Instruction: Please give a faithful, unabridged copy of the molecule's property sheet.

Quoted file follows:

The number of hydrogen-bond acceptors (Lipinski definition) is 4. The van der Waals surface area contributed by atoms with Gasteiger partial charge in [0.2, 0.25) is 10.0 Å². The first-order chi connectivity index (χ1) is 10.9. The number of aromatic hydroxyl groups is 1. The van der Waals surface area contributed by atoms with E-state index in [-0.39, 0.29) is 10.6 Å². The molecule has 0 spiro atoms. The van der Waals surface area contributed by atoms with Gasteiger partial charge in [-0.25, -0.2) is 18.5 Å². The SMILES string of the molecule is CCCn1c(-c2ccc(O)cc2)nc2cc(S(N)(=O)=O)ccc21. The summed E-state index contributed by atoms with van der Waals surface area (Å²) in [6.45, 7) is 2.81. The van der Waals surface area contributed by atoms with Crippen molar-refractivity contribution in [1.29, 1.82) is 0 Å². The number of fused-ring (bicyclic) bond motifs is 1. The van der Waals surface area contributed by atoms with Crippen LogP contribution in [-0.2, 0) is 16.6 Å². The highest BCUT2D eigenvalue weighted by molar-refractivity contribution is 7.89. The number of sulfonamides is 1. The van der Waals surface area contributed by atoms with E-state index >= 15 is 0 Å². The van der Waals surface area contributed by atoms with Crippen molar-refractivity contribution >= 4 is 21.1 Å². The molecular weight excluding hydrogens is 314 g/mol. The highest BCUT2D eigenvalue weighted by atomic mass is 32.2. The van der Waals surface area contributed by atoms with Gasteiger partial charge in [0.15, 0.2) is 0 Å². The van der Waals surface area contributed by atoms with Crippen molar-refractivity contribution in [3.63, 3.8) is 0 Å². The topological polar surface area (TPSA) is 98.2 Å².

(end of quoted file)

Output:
The number of hydrogen-bond acceptors (Lipinski definition) is 4. The van der Waals surface area contributed by atoms with Gasteiger partial charge in [0.2, 0.25) is 10.0 Å². The first-order chi connectivity index (χ1) is 10.9. The number of aromatic hydroxyl groups is 1. The van der Waals surface area contributed by atoms with E-state index in [-0.39, 0.29) is 10.6 Å². The molecule has 0 spiro atoms. The van der Waals surface area contributed by atoms with Gasteiger partial charge in [-0.25, -0.2) is 18.5 Å². The SMILES string of the molecule is CCCn1c(-c2ccc(O)cc2)nc2cc(S(N)(=O)=O)ccc21. The summed E-state index contributed by atoms with van der Waals surface area (Å²) in [6.45, 7) is 2.81. The van der Waals surface area contributed by atoms with Crippen molar-refractivity contribution in [1.29, 1.82) is 0 Å². The number of fused-ring (bicyclic) bond motifs is 1. The van der Waals surface area contributed by atoms with Crippen LogP contribution in [-0.2, 0) is 16.6 Å². The highest BCUT2D eigenvalue weighted by molar-refractivity contribution is 7.89. The number of sulfonamides is 1. The van der Waals surface area contributed by atoms with E-state index >= 15 is 0 Å². The van der Waals surface area contributed by atoms with Crippen molar-refractivity contribution >= 4 is 21.1 Å². The molecular weight excluding hydrogens is 314 g/mol. The highest BCUT2D eigenvalue weighted by atomic mass is 32.2. The van der Waals surface area contributed by atoms with Gasteiger partial charge in [0.15, 0.2) is 0 Å². The van der Waals surface area contributed by atoms with Crippen molar-refractivity contribution in [3.63, 3.8) is 0 Å². The topological polar surface area (TPSA) is 98.2 Å².